Of more concern was that Detroit Mayor Mike Duggan said that former emergency manager Kevyn Orr kept him in the dark about calculations used to predict the city’s future pension payments. Now, as the city realizes those payments will be many millions higher than expected, Duggan said the city is considering a lawsuit against Orr’s firm, Jones Day.

Because of the secrecy from Orr’s team, the city plans to put $50 million this year into a trust fund to cover future pension payments, Duggan said. Duggan said that the potential lawsuit hinges on whether Orr was obligated to keep Duggan in the loop in 2014 during talks about what the city would owe when those pension payments resume in 2024. “The discussions between the actuary and other people of Mr. Orr’s team were concealed from (Detroit CFO John Hill) and me,” Duggan told City Council “We did not know that these assumptions were being based on these optimistic set of criteria. Had we known that, we would’ve dealt with it very differently.”

That is a very tough statement on the part of the City’s chief executive and it should raise concerns with all parties to the issue. Duggan initially raised the prospect of a lawsuit against bankruptcy consultants early last year when the city discovered an estimated $491-million shortfall between pension payments estimated in the bankruptcy exit plan, approved in 2014, and more recent figures. The consultants underestimated the pension payments because they used outdated mortality tables,  which predict how long retirees are expected to live and, in turn, receive pension checks. Duggan said he expects a decision on whether the city will sue within six months.

Had he known then about Orr’s methodology, Duggan said more prudent plans could have been made during the bankruptcy rather than having to set aside money now for future pension payments. Even if the city sues, it still has to prepare because a lawsuit against Jones Day would take years, the mayor said. Jones Day eventually collected nearly $54 million for its work on the city’s bankruptcy. The firm cut $17.7 million off its bills under court-ordered mediation. The bankruptcy — authorized by Gov. Rick Snyder and directed by Orr — cost the city about $165 million in general fund dollars.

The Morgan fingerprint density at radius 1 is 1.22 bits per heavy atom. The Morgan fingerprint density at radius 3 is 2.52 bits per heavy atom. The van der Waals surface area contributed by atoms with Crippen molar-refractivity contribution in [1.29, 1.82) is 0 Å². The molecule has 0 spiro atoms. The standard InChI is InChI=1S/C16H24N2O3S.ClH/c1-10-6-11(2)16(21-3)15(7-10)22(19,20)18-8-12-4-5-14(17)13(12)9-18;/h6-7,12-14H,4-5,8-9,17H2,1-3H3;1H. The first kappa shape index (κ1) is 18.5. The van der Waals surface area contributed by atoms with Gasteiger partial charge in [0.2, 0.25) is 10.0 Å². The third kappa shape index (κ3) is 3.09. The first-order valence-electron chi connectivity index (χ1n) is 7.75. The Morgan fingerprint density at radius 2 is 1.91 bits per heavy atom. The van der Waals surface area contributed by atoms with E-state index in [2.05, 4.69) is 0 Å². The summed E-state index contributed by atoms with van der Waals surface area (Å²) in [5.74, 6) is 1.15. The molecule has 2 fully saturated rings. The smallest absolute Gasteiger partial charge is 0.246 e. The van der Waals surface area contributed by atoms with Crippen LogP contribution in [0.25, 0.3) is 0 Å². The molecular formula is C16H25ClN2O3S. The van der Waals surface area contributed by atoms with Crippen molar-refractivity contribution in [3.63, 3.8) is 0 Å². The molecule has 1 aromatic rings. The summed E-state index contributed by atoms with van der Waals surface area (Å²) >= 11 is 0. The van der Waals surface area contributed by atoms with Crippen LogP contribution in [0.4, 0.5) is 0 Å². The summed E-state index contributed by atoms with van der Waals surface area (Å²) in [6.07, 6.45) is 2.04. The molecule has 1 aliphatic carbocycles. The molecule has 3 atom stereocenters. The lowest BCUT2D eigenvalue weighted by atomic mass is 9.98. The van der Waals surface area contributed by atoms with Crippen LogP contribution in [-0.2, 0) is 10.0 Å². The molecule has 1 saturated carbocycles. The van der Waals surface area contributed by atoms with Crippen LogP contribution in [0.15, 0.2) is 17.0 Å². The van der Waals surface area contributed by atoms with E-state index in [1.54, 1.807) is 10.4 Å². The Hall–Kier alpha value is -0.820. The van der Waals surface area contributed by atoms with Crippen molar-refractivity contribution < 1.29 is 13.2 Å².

Issues like this are why there were concerns raised when Mr. Orr was retained to advise on Atlantic City’s financial difficulties. Bankruptcies are difficult enough for all of the competing creditor classes. The one thing which all parties should be able to agree on is the quality and veracity of the consultants employed as experts who provide “objective” information to the competing parties as well as the overseers of these disputes. The results of the Detroit process should serve as a cautionary tale for all participants in any future workout process.

FINANCIAL RISKS OF NUCLEAR HIGHLIGHTED AGAIN

Ever since plans were announced for the construction of new nuclear generating capacity in the southeast U.S., observers have been wondering how the economics of these projects would impact the various companies involved in them. While they are sponsored and primarily owned by two investor owned IOUs – Georgia Power and South Carolina Electric and Gas – major shares of these units are also owned by municipal power entities. The Municipal Electric Authority of Georgia owns a portion of  portion of the Sumner plants in South Carolina.